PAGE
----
For retired people, I recommend holding six months’ to two years’ worth of portfolio withdrawals in cash investments; those liquid reserves can provide a spending cushion even if stocks head south or bonds take a powder, or if both things happen at once, like in 2022. Retirees whose portfolios are equity-heavy can use rebalancing to top up their liquid reserves.

Cash yields have come up a lot, but make sure you’re getting a reasonable payout, as some banks and investment providers aren’t sharing the wealth. Online savings accounts and certificates of deposit are usually among the highest-yielding FDIC-insured instruments, but money market mutual funds, which aren’t FDIC-insured, offer you the convenience of having your cash live side by side with your investment assets. Yields on brokerage sweep accounts, which offer convenience for traders who like to keep cash at the ready, are often stingy on the yield front.

Step 4: Assess your equity positioning.

Your broad asset-class exposure will be the key determinant of how your portfolio behaves. But your positioning within each asset class also deserves a closer look, especially because we’ve seen growth stocks beat value, large trump small, and US best non-US over an extended period. Check your portfolio’s Morningstar Style Box exposure in X-Ray to see how your equity holdings are arrayed across the size/style grid. While you’re at it, check up on your sector positioning; X-Ray showcases your own portfolio’s sector exposures alongside those of the S&P 500 for benchmarking.

Step 5: Evaluate your fixed-income exposures.

On the bond side, review your positioning to ensure that your bond portfolio will deliver ballast when you need it. Lower-quality bonds have performed better than high-quality bonds during this period of rising interest rates, but lower-quality bonds also tend to be more vulnerable during weak economic environments when stocks are also struggling. If you’re adjusting your fixed-income portfolio, redeploying money from higher-risk bond segments into lower-risk alternatives will improve your total portfolio’s diversification and risk level, even as it’s likely to lower the yield. To the extent that you make room for lower-quality bonds, think of them as equity alternatives, not bond substitutes.

Step 6: Check up on your individual holdings.

In addition to checking up on allocations and suballocations, take a closer look at individual holdings. Scanning Morningstar’s ratings—Morningstar Ratings for stocks and Morningstar Medalist Ratings for mutual funds and exchange-traded funds—is a quick way to view a holding’s forward-looking prospects in a single data point.

If you're conducting your own due diligence, be on alert for red flags at the holdings level. For funds, red flags include manager and strategy changes, persistent underperformance relative to cheap index funds, and dramatically heavy stock or sector bets. For stocks, red flags include high valuations and negative economic moat trends.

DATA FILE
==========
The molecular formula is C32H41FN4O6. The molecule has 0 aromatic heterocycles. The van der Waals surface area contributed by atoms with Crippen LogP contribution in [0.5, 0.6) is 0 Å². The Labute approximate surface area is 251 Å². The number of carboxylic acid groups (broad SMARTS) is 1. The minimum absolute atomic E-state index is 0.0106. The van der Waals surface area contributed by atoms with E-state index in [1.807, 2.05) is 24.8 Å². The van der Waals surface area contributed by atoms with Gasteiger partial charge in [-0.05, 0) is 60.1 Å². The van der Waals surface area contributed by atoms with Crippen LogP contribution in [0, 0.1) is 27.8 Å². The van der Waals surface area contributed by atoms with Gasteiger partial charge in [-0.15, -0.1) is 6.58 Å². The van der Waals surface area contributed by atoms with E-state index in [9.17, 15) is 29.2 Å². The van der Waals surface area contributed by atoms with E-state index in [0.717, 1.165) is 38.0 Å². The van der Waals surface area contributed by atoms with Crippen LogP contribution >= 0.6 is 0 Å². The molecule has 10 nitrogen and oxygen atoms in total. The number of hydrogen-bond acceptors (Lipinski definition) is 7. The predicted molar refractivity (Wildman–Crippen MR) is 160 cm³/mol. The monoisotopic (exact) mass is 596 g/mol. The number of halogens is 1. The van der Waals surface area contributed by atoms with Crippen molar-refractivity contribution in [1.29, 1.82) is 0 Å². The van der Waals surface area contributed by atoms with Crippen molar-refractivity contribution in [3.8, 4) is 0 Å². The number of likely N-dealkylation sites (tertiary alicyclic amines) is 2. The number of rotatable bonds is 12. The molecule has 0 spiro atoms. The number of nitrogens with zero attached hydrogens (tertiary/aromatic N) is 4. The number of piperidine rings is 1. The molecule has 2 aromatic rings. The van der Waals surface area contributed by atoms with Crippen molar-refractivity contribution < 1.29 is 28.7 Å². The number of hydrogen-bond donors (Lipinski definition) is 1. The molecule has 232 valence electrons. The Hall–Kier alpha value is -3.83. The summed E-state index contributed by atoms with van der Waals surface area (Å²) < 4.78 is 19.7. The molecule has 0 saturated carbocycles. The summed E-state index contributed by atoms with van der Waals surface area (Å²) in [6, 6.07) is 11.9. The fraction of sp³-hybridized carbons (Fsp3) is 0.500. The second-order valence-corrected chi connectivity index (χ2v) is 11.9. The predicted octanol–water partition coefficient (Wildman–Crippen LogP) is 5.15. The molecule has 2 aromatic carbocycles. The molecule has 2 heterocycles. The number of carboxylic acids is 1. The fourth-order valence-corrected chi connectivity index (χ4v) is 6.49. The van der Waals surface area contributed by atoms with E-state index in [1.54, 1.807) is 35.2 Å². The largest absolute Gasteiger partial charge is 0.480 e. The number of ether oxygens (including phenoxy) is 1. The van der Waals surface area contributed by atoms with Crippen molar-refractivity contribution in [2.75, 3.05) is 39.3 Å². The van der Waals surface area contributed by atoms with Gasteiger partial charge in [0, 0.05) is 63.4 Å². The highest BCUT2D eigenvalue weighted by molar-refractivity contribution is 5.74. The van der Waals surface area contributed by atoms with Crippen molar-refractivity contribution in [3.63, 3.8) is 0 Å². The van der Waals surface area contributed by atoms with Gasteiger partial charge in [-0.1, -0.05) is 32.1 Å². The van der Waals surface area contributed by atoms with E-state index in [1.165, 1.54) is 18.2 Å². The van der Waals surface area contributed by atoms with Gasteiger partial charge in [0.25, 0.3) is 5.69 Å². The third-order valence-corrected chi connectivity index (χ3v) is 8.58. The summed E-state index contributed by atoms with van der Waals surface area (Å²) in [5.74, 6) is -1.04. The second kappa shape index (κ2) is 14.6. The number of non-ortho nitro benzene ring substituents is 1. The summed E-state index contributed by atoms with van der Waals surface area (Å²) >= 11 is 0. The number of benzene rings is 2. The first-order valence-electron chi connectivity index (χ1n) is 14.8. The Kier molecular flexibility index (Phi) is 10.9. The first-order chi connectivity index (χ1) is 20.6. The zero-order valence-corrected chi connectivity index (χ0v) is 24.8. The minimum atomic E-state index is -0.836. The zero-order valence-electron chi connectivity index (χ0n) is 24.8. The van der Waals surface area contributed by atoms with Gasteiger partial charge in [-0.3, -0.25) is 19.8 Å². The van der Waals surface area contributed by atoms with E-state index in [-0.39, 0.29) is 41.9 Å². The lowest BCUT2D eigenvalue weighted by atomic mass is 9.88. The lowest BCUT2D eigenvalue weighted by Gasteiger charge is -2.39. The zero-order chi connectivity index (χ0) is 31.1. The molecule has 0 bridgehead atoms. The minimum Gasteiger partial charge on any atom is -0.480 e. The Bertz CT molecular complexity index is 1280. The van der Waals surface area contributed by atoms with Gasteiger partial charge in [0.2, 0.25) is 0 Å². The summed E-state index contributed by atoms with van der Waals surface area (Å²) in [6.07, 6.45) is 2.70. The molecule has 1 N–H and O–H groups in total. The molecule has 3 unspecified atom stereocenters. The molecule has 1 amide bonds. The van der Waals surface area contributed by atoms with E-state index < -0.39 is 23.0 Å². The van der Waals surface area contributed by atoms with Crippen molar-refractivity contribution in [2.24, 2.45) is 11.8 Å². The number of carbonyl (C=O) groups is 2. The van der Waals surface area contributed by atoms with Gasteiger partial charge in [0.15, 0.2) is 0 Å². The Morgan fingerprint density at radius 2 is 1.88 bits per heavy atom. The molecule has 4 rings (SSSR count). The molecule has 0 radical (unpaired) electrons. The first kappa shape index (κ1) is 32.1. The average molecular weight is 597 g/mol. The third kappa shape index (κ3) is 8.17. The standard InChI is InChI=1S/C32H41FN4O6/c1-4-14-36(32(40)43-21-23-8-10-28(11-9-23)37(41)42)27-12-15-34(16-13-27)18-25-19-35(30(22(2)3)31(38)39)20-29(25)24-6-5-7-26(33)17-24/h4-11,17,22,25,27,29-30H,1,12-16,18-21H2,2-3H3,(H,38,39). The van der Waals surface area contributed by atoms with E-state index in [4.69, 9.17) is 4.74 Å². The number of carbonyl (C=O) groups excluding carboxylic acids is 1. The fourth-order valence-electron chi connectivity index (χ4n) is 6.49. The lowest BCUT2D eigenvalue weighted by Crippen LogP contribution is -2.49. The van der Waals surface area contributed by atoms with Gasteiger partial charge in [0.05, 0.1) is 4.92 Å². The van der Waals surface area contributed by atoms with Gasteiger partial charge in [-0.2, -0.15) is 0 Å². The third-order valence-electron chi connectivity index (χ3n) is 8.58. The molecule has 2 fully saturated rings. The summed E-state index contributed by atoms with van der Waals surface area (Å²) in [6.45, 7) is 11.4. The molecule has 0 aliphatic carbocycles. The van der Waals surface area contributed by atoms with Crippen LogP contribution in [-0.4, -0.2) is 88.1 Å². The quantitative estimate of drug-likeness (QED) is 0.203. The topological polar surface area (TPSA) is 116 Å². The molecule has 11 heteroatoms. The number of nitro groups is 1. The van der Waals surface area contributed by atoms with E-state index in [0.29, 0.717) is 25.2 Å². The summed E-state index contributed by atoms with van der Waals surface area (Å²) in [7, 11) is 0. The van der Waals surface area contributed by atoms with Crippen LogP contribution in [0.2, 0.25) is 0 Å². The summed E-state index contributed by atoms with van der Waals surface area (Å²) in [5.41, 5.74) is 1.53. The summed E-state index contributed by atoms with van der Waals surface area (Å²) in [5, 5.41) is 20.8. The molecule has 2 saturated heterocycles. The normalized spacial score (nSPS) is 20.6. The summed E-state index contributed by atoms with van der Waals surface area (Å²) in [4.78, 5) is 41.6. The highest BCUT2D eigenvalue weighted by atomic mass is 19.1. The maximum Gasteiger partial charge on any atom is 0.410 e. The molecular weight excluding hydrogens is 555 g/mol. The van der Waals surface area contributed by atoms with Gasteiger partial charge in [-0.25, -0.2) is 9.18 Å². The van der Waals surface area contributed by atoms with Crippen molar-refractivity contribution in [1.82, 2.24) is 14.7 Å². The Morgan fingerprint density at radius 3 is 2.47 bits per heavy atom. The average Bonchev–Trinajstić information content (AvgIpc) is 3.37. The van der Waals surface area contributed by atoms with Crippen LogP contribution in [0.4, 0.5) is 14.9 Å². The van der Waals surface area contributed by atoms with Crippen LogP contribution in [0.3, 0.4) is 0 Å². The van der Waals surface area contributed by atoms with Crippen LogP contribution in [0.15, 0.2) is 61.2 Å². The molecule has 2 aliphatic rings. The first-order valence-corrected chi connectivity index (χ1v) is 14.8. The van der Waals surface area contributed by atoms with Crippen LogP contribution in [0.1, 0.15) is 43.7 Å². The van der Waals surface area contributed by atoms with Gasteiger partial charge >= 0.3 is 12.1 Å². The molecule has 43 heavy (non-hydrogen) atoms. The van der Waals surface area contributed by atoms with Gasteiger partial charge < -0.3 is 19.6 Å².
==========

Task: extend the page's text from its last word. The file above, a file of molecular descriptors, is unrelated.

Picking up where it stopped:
Also take note of highly appreciated positions that are taking up a larger share of your portfolio than might be ideal. (More than 5% of your total equity assets is a good benchmark for “too much.”) Company stock is a frequent culprit in this context. Such holdings are easily addressed if they reside in a tax-sheltered wrapper like a 401(k) or an IRA, where selling won’t trigger a tax bill. If you’d like to reduce holdings in a taxable account, run some projections on how selling might affect your tax bill. If you're not conversant with the ins and outs of capital gains taxes, seek out the advice of a tax advisor or financial advisor.

Step 7: Make changes judiciously.

Whether you act on any of the conclusions you drew from your fact-finding in Steps 1-6 depends on a couple of factors—the type and severity of the issue, as well as your life stage and situation and the parameters you’ve laid out in your investment policy statement. (If you don’t have an IPS, you can use a template to create one.)

If you’re many years from retirement, tend to be unruffled by market volatility, and your portfolio has 90% in stocks even as many asset-allocation benchmarks suggest 80% or 85% for people at your age, repositioning your long-term portfolio probably isn’t urgent. But if you do decide to make changes, be sure to take tax and transaction costs into account. Focus any selling in your tax-sheltered accounts, where you won’t incur tax costs to do so, and you can usually skirt transaction costs, too. Making changes can be more pressing if you’re getting close to or in retirement, especially if your portfolio is too aggressively positioned and you don’t have enough in safe assets to tide you through sustained weakness in the stock market. In that case, it’s wise to think about redeploying some of your enlarged equity portfolio into cash and bonds.

The author or authors do not own shares in any securities mentioned in this article. Find out about Morningstar’s editorial policies.

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About the Author

Christine Benz

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Christine Benz is director of personal finance and retirement planning for Morningstar, Inc. In that role, she focuses on retirement and portfolio planning for individual investors. She also co-hosts a podcast for Morningstar, The Long View, which features in-depth interviews with thought leaders in investing and personal finance.

Benz joined Morningstar in 1993. Before assuming her current role she served as a mutual fund analyst and headed up Morningstar’s team of fund researchers in the U.S. She also served as editor of Morningstar Mutual Funds and Morningstar FundInvestor.

She is a frequent public speaker and is widely quoted in the media, including The New York Times, The Wall Street Journal, Barron’s, CNBC, and PBS. In 2020, Barron’s named her to its inaugural list of the 100 most influential women in finance; she appeared on the 2021 list as well. In 2021, Barron’s named her as one of the 10 most influential women in wealth management.

She holds a bachelor’s degree in political science and Russian language from the University of Illinois at Urbana-Champaign.